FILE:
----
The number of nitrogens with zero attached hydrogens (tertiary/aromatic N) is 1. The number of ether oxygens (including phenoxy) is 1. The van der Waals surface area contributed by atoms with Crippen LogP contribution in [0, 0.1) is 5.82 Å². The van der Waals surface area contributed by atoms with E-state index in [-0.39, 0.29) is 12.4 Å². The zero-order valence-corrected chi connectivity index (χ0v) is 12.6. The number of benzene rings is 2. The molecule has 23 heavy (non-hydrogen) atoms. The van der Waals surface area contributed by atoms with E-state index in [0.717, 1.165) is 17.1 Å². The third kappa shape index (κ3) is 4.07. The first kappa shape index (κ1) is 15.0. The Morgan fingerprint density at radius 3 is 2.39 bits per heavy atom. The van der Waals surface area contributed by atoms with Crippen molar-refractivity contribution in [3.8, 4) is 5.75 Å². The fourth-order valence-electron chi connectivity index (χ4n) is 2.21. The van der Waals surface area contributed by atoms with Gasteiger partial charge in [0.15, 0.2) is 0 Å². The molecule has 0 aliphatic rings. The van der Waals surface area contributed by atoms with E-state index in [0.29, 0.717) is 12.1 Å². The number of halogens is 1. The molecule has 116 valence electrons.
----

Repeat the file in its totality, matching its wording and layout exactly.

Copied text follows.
The number of nitrogens with zero attached hydrogens (tertiary/aromatic N) is 1. The number of ether oxygens (including phenoxy) is 1. The van der Waals surface area contributed by atoms with Crippen LogP contribution in [0, 0.1) is 5.82 Å². The van der Waals surface area contributed by atoms with E-state index in [-0.39, 0.29) is 12.4 Å². The zero-order valence-corrected chi connectivity index (χ0v) is 12.6. The number of benzene rings is 2. The molecule has 23 heavy (non-hydrogen) atoms. The van der Waals surface area contributed by atoms with E-state index in [0.717, 1.165) is 17.1 Å². The third kappa shape index (κ3) is 4.07. The first kappa shape index (κ1) is 15.0. The Morgan fingerprint density at radius 3 is 2.39 bits per heavy atom. The van der Waals surface area contributed by atoms with Crippen molar-refractivity contribution in [3.8, 4) is 5.75 Å². The fourth-order valence-electron chi connectivity index (χ4n) is 2.21. The van der Waals surface area contributed by atoms with Gasteiger partial charge in [0.15, 0.2) is 0 Å². The molecule has 0 aliphatic rings. The van der Waals surface area contributed by atoms with E-state index in [0.29, 0.717) is 12.1 Å². The number of halogens is 1. The molecule has 116 valence electrons.